As millions of Americans prepare this year for one of the biggest milestones in their lives – retirement – the program that they have come to most depend on in retirement its celebrating its own milestone. The Social Security program turns 80-years-old on August 14.
Ironically, the program that seniors next most depend on in retirement – Medicare – celebrates a major milestone of its own this year, and will turn 50 on July 30.
Signed into law by President Franklin D. Roosevelt as part of the New Deal, the Social Security program has assisted hundreds of millions of American seniors during that time. And the reasons for its passage may sound familiar to modern day workers.
“The Act was an attempt to limit what were seen as dangers in the modern American life, including old age, poverty, unemployment, and the burdens of widows and fatherless children,” notes Wikepedia. “By signing this Act on August 14, 1935, President Roosevelt became the first president to advocate federal assistance for the elderly.”
Most people today agree on the critical role that Social Security plays in helping Americans survive financially once they retire. But not everyone agrees on just how large that assistance should be. Some members of Congress advocate cuts to the program. Even left along at its present rate, estimates are that the program will run out of funds in 2033.
While some recent attempts to change the current Social Security tax system have failed, Congress will eventually have to act before the 2033 date if benefits are to continue beyond then without being reduced. Benefits will continue beyond 2033 but the program will only be able to pay bout 77 percent of the scheduled benefits.
Alliance for Retired Americans
One organization at the forefront of efforts to expand Social Security is the Alliance for Retired Americans. Formed in 2001 by the Executive Council of the AFL-CIO, it is the labor movement’s organization for retired workers. But Executive Director Rich Fiesta said the Alliance is not just for labor retirees.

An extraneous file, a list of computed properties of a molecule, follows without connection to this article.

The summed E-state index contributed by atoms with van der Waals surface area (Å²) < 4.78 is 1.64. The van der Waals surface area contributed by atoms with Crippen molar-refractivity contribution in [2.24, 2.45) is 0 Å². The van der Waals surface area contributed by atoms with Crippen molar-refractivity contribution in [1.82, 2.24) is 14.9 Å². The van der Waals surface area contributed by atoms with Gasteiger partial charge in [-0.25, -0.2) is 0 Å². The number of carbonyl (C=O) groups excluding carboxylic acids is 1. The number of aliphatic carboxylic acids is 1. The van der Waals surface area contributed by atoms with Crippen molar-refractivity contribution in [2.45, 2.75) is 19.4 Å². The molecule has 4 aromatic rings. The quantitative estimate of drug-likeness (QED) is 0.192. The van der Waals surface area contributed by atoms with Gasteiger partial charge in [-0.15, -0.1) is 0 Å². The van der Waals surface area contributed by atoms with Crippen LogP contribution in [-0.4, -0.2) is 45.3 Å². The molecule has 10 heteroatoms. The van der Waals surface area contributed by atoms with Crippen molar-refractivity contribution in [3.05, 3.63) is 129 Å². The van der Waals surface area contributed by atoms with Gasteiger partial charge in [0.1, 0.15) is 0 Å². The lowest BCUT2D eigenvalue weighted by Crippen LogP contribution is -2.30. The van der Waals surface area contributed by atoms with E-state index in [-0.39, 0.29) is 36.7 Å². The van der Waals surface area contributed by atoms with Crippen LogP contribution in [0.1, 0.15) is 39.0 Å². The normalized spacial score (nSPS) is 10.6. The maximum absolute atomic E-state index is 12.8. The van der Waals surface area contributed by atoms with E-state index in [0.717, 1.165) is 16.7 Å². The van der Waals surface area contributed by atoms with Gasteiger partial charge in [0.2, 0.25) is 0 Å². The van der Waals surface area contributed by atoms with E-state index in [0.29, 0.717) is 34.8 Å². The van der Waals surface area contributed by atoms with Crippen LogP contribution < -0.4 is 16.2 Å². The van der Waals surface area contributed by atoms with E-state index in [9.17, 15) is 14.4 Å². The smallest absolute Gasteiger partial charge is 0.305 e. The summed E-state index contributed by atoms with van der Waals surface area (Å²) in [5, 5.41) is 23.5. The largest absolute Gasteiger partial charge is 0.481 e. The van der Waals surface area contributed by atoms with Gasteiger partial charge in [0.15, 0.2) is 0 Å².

“We welcome anybody else who wants to come and join us,” Fiesta said. “We have chapters in 35 states. We are chartering more as we go along. We are about 4.3 million members nationally with about 1,000 local chapters and 35 state chapters. We focus on retirement – Social Security, Medicare, disability, pension, and retirement security are our core issues.”
While the Alliance has a few causes on its agenda, “Social Security expansion is the most important one,” Fiesta said. Others include: “protecting Medicare from privatization or cost shifting to beneficiaries. Plus the whole larger issue of retirement security – having enough resources during your working life that you can have a secure retirement. Then, there are both private sector and public sector pensions; savings; the phenome of growing wage inequality and its effects on retirement.”
In addition to being Social Security’s 80th birthday, 2015 is also presidential election campaign season. And the presidential candidates are all targets for the Social Security expansion campaign.
That is one reason why the Alliance was delighted with the recent late-night Senate votes on Social Security, especially the effort by Massachusetts Senator Elizabeth Warren to see Social Security expansion pass. While the measure failed, it did draw near-unanimous support by Senate Democrats (and near unanimous opposition by Republicans). But the Vote-athon measure forced every member of the Senate to go on the record how they stood on the issue.
“We were very heartened on the Vote-athon on Sen. Warren’s amendment to expand Social Security had nearly unanimous support from the Democrat caucus,” Fiesta said. “It was unfortunate that the Republicans didn’t see it the same way. But we are heartened that Social Security expansion is now part of mainstream discourse on retirement.”
The Alliance will press the presidential candidates to take a position on Social Security expansion. Fiesta says numerous public polls show widespread support for expanding the program, and numerous studies also reflect a growing retirement preparedness crisis.
“Americans are even less prepared for retirement than they were four or five years ago, which is a bad trend,” Fiesta said. “The [National Institute on Retirement Security] just came out with a retirement savings report and it shows that the average working household has virtually no retirement savings. The median account for working age households is $2,500 and for near retirement households it’s only about $14,500.”